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Urban Renewal Plan Paves Way For Coeur D’Alene Building Project

Wed., Dec. 24, 1997

One nervous voice at the microphone at the urban renewal hearing in Coeur d’Alene last week said, “If you approve this plan, I will build an office building on Northwest Boulevard beside the Spokesman-Review building.”

That was about it. The City Council members had no questions, and the young, tall, blond man sat down.

The urban renewal plan was, of course, approved unanimously, which was somewhat of a surprise to many.

Tom Torgensen, a broker with Century 21-John Beutler Realty, intends to stick to his word and build a 6,000-square-foot, two-story building on a skinny half acre he owns between the S-R Building and Idaho Independent Bank.

Designed by architect Mark Young of Hayden, the brick-accented, reflective glass facility is 99 percent certain, Torgersen said.

It will house one real estate-related tenant with about 30 employees. A 250-square-foot office space remains available. Groundbreaking is planned in March, and completion in late July.

A Coeur d’Alene native, Torgensen was graduated from the University of Idaho in accounting.

Freshness, quality ingredients and free pop are offered by The Pizza Pipeline, which is opening next week in a 1,000-square-foot store in the east end of the Fred Meyer building near Highway 95 in Coeur d’Alene. The take-out and delivery pizza place offers four sizes of pizza with choices of 25 toppings and five sauces. Other items include sub-sandwiches and breadsticks. Hours will be 10:30 a.m. to 1 or 2 a.m. daily.

Owned by Michael Kight of Bothel, Wash., the 10-year-old company has 25 stores in six states. Vice-president is Gene Boik of Spokane. Clay Flower of Spokane will own the Coeur d’Alene franchise, which will employ 15 to 30 people.

Anything in automotive except body work and tires is available at All Tune and Lube, which opened last week in Pleasantview Business Center on Fifth Street between Pleasantview Road and McDonald’s restaurant in Post Falls.

The 3,600-square-foot business, with four employees, rolls three automotive repair franchises under one roof - All Tune And Lube (for tune-ups, lubrication, brakes and exhaust system work), Motor Max (for engine repair or replacement) and All Tune Transmission (self-explanatory).

Originally from Thompson Falls, Mont., owner Don (Butch) Fleisher came from the Seattle area, where he was employed by Puget Sound Power & Light for 30 years. He came to North Idaho to be closer to his Montana family.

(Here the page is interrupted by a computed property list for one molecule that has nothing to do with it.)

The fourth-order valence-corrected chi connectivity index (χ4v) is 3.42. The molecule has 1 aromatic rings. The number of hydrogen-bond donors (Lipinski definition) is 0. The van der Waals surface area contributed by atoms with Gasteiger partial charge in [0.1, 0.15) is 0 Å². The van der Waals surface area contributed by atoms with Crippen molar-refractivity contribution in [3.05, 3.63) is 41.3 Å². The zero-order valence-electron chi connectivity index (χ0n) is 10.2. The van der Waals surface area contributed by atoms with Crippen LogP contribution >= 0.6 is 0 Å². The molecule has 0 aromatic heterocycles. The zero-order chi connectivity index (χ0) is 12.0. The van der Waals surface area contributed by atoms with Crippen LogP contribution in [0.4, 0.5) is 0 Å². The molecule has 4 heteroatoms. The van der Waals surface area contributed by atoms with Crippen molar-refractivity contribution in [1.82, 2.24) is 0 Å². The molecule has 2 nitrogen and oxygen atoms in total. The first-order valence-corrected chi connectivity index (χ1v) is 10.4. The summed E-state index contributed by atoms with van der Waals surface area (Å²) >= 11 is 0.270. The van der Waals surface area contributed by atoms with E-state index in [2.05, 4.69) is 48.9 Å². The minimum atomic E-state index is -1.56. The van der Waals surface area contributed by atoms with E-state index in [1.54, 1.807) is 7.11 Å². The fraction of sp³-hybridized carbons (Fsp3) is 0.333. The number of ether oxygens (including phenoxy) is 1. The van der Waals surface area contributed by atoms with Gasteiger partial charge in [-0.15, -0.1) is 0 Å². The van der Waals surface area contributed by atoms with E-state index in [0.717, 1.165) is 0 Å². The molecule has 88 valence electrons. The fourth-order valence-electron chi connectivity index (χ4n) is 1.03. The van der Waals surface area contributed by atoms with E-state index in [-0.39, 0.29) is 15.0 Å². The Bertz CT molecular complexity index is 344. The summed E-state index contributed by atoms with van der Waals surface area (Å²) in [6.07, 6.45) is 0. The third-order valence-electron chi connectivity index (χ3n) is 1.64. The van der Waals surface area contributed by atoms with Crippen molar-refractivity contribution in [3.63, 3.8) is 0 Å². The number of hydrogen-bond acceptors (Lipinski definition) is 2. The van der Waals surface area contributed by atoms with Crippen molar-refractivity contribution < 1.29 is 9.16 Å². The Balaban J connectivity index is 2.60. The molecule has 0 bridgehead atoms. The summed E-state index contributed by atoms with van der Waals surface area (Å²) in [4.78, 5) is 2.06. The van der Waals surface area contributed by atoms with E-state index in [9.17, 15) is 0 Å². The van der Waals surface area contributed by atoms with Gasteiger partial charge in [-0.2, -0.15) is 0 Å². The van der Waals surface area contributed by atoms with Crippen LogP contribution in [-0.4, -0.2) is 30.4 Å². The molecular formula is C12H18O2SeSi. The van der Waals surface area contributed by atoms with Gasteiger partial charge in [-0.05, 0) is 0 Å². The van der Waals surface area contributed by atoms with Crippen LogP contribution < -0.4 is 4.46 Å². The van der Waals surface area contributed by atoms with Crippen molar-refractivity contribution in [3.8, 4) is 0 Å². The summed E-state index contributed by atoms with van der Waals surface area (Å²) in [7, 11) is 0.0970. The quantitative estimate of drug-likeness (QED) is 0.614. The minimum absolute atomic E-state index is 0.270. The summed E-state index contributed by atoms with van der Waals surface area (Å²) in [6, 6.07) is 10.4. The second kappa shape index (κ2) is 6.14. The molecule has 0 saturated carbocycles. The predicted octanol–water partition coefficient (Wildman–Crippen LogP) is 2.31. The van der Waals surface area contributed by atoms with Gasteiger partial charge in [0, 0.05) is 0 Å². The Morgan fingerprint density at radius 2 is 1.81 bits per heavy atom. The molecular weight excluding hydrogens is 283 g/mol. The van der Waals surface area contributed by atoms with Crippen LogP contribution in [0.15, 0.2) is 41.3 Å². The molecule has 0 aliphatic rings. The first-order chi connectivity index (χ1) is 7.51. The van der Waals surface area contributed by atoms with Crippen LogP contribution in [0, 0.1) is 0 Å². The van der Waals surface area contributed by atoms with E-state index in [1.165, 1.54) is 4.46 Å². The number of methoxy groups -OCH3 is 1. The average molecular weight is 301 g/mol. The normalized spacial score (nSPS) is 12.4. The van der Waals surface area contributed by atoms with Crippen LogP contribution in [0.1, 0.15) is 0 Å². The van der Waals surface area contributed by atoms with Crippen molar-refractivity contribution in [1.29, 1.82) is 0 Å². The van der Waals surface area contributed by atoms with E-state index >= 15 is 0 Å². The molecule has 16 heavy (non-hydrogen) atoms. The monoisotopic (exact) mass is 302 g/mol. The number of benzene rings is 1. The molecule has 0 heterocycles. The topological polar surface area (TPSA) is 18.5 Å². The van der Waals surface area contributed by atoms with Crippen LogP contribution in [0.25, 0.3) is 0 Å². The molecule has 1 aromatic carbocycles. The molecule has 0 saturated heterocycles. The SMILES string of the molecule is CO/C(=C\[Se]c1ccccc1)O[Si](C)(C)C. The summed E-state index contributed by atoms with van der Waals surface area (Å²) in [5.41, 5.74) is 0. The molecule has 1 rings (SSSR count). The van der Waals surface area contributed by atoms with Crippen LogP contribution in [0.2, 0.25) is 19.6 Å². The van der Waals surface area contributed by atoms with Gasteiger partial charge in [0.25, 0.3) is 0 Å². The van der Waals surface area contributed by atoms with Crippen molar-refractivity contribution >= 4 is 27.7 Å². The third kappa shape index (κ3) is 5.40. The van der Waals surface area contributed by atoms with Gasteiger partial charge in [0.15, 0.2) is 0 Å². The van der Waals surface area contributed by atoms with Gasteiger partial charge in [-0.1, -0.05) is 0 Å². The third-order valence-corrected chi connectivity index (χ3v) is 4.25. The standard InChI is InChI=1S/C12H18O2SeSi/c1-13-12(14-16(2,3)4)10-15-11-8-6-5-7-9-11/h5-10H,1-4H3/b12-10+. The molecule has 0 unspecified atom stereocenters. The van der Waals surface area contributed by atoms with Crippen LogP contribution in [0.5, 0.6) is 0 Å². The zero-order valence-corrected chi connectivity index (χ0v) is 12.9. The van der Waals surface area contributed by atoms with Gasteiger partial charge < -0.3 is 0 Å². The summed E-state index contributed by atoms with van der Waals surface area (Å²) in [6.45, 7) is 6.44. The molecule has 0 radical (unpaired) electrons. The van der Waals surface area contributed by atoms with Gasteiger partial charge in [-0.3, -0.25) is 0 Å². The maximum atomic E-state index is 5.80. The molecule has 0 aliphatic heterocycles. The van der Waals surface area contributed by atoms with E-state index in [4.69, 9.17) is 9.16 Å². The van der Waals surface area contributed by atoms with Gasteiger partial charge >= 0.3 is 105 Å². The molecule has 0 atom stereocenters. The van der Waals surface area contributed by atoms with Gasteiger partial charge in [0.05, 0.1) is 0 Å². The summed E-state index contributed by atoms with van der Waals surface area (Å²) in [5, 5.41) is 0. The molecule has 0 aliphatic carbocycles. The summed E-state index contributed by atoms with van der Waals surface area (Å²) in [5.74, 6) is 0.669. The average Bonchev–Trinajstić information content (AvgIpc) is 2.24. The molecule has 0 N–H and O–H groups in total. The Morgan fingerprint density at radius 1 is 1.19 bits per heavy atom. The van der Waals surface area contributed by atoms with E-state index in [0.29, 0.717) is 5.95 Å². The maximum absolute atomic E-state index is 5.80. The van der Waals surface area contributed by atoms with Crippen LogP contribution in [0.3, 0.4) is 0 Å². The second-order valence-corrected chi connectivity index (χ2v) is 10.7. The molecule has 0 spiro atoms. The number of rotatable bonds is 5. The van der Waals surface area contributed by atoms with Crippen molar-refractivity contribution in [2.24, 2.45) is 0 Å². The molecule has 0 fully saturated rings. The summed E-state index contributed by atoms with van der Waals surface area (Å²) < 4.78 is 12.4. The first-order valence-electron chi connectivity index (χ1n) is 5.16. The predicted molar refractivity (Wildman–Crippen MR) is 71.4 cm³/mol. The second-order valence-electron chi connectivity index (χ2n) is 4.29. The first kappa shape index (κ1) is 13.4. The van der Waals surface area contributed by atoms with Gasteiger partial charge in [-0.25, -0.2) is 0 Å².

Easy to find under a 5-foot, steaming coffee cup sign, Jammin’ Java is a new espresso hut on the northwest corner of Ramsey Road and Kathleen in Coeur d’Alene.

The business offers 52 flavors of lattes, Italian sodas, muffins and cookies. Hours are 6 a.m. to 6 p.m. Mondays through Saturdays.

Owners are Linda and Chuck Lawhead, who came to Coeur d’Alene from the San Diego area. Linda, originally from Laguna Nigel, Calif., manages Jammin’ Java, while Chuck, originally from Wenatchee, operates ServiceMaster commercial cleaning. Linda has two employees.

Though not business-related, perhaps this story will boost your Christmas spirits.

It’s adapted from the recent experience of a Coeur d’Alene family as related by a local deacon last Sunday. He recalled that the family was spending a somewhat lonely, meager winter overseas.

Major presents were not possible, and they couldn’t just go out into the woods and cut a tree. So the family narrowed its focus. The dad built a small manger in the living room from scraps of wood. Each day the mother, father and 3-year-old son, coincidentally named Christopher, together put strands of dried grass into the crib. Statues of Mary, Joseph and other crib scene characters - but not the infant - were added to the scene one by one.

After the boy went to bed on Christmas eve, the parents did what little decorating they could manage and put out some small items from Santa Claus.

At 3 a.m. they heard the son, Christopher, leave his bedroom. Then they heard him squeal with delight as he saw the scene with the makeshift “tree” and presents in the living room. They held their breath.

He ran into their room and yelled:

“The baby is here!”

Best wishes for a healthy, happy, meaningful holiday.

, DataTimes The following fields overflowed: CREDIT = Nils Rosdahl The Spokesman-Review



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